This is a blog for use in both of my HIS 241 and HIS 242 Russian history survey courses at Northern Virginia Community College.

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27 December 2013

Vodka Politics

Forthcoming from Oxford U Press, is a volume entitled Vodka Politics: Alcohol, Autocracy, and the Secret History of the Russian State by Mark Lawrence Schrad.  Just finished reading an advanced copy, and I must say that I enjoyed it.  The essential premise of the book is that since the days of Ivan IV, the Russian government has been between a rock and a hard place with respect to alcohol production and consumption.  On one hand, the vodka monopoly brought in such huge amounts of money to the Russian treasury (and there didn't seem to be any other alternatives).  On the other hand, the drinking of alcohol by Russians had certain serious social, health and economic costs.  That's the simple story.

The decision by Nicholas II to introduce prohibition for World War I clearly demonstrated this problem the government faced.  On the one hand, it seemed like a good idea, but on the other hand stopping vodka slaes deprived the government of its most important tax revenue source in the middle of the war!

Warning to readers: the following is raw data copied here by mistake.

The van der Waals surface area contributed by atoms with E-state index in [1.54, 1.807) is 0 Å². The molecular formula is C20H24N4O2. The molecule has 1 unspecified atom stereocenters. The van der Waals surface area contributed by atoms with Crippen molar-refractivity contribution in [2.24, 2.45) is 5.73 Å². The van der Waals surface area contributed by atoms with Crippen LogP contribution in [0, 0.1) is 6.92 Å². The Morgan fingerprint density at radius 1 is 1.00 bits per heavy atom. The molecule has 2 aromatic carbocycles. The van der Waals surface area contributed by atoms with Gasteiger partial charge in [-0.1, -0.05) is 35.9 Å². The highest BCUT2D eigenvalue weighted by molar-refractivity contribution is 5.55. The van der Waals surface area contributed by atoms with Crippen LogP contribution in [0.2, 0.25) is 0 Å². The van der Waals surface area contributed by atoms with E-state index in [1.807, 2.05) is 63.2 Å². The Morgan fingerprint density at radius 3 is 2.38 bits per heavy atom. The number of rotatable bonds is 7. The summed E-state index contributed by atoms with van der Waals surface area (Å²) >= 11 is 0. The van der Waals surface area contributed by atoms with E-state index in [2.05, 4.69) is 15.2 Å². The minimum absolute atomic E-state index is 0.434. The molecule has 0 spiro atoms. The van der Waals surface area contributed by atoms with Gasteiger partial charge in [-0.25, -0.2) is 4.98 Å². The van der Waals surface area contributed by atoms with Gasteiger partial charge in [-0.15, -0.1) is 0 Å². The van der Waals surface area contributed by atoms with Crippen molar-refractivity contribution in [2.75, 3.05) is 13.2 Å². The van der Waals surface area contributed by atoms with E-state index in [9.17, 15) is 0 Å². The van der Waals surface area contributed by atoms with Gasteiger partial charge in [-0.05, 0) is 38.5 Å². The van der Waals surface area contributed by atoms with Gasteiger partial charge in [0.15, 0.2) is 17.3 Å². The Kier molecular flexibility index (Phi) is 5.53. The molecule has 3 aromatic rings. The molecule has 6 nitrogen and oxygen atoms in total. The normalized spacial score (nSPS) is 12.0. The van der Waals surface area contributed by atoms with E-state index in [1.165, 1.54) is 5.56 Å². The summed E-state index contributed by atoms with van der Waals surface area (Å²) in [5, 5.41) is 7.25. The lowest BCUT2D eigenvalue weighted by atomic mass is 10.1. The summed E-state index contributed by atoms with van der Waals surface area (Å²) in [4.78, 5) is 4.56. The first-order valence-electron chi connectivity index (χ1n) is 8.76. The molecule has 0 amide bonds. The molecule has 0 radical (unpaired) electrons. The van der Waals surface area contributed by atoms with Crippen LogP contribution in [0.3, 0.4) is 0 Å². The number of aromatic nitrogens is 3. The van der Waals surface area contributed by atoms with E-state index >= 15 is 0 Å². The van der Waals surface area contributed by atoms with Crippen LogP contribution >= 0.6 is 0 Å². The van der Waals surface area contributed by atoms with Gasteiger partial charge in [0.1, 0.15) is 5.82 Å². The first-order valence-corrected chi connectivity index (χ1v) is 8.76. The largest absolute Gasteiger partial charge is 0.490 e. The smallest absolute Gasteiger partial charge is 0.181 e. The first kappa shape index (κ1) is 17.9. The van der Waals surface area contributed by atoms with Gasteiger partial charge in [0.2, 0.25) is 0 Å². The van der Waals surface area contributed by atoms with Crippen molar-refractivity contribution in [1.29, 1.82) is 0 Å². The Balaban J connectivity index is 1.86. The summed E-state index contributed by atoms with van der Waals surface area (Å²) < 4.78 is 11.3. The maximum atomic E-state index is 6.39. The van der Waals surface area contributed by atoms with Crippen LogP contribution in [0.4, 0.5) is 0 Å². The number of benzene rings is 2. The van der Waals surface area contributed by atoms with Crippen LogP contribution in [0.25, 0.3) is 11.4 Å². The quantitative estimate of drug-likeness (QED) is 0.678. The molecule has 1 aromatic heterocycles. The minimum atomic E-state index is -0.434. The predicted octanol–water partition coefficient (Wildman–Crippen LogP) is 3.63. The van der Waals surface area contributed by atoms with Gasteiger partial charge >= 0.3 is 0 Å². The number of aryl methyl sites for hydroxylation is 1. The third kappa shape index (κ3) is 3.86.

The book has some great anecdotes about Stalin's legendary drinking parties, which are also pretty thoroughly documented by Milovan Djilas and Khrushchev, and earlier drinking bouts by other Russian rulers.  I found the portions of the book dealing with Gorbachev, Eltsin, Putin, Medvedev and then Putin again to be the most interesting as each of these men, as head of the Russian state, struggled to deal with the issue of alcohol production and alcoholism in Russia.

The health costs connected to high vodka consumption in Russia have been pretty staggering, including a falling life expectancy for men and a falling birth rate for women (the depopulation of Russia).  The interesting idea of "demodernization" of Russia is broached.  That is a concept that I hadn't heard of before (not surprising since I am a historian not a social scientist), and an idea that bears a bit more research.

There are problems with the book, but there are great footnotes and an extensive bibliography.  Strength is really the part of the book dealing with the last 25 years.